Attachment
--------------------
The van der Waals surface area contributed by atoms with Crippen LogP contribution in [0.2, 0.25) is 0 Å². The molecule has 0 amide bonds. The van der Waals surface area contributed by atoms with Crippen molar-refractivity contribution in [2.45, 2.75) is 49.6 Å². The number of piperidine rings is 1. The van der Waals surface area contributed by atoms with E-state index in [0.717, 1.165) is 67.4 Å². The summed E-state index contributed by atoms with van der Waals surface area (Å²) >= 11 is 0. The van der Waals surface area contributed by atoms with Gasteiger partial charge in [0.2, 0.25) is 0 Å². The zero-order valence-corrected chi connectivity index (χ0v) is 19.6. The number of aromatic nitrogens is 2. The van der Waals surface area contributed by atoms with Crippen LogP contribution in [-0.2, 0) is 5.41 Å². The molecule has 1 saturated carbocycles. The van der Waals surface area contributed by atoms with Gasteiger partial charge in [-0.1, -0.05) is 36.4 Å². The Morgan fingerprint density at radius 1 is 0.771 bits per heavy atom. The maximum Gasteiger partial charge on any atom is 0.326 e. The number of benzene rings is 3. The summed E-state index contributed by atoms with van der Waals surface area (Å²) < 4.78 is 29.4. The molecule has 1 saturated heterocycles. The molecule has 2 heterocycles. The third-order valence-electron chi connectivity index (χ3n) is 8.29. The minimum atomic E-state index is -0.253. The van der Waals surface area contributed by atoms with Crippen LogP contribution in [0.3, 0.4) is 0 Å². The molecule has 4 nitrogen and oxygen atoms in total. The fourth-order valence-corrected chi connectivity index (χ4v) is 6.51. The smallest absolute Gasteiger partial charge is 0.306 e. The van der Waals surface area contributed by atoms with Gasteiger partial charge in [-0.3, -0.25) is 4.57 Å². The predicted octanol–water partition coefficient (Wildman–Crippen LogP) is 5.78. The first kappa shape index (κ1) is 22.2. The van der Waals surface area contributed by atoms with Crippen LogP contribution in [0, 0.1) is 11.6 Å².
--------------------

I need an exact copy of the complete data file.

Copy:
The van der Waals surface area contributed by atoms with Crippen LogP contribution in [0.2, 0.25) is 0 Å². The molecule has 0 amide bonds. The van der Waals surface area contributed by atoms with Crippen molar-refractivity contribution in [2.45, 2.75) is 49.6 Å². The number of piperidine rings is 1. The van der Waals surface area contributed by atoms with E-state index in [0.717, 1.165) is 67.4 Å². The summed E-state index contributed by atoms with van der Waals surface area (Å²) >= 11 is 0. The van der Waals surface area contributed by atoms with Gasteiger partial charge in [0.2, 0.25) is 0 Å². The zero-order valence-corrected chi connectivity index (χ0v) is 19.6. The number of aromatic nitrogens is 2. The van der Waals surface area contributed by atoms with Crippen LogP contribution in [-0.2, 0) is 5.41 Å². The molecule has 1 saturated carbocycles. The van der Waals surface area contributed by atoms with Gasteiger partial charge in [-0.1, -0.05) is 36.4 Å². The Morgan fingerprint density at radius 1 is 0.771 bits per heavy atom. The maximum Gasteiger partial charge on any atom is 0.326 e. The number of benzene rings is 3. The summed E-state index contributed by atoms with van der Waals surface area (Å²) < 4.78 is 29.4. The molecule has 1 saturated heterocycles. The molecule has 2 heterocycles. The third-order valence-electron chi connectivity index (χ3n) is 8.29. The minimum atomic E-state index is -0.253. The van der Waals surface area contributed by atoms with Crippen LogP contribution in [0.3, 0.4) is 0 Å². The molecule has 4 nitrogen and oxygen atoms in total. The fourth-order valence-corrected chi connectivity index (χ4v) is 6.51. The smallest absolute Gasteiger partial charge is 0.306 e. The van der Waals surface area contributed by atoms with Gasteiger partial charge in [-0.3, -0.25) is 4.57 Å². The predicted octanol–water partition coefficient (Wildman–Crippen LogP) is 5.78. The first kappa shape index (κ1) is 22.2. The van der Waals surface area contributed by atoms with Crippen LogP contribution in [0, 0.1) is 11.6 Å².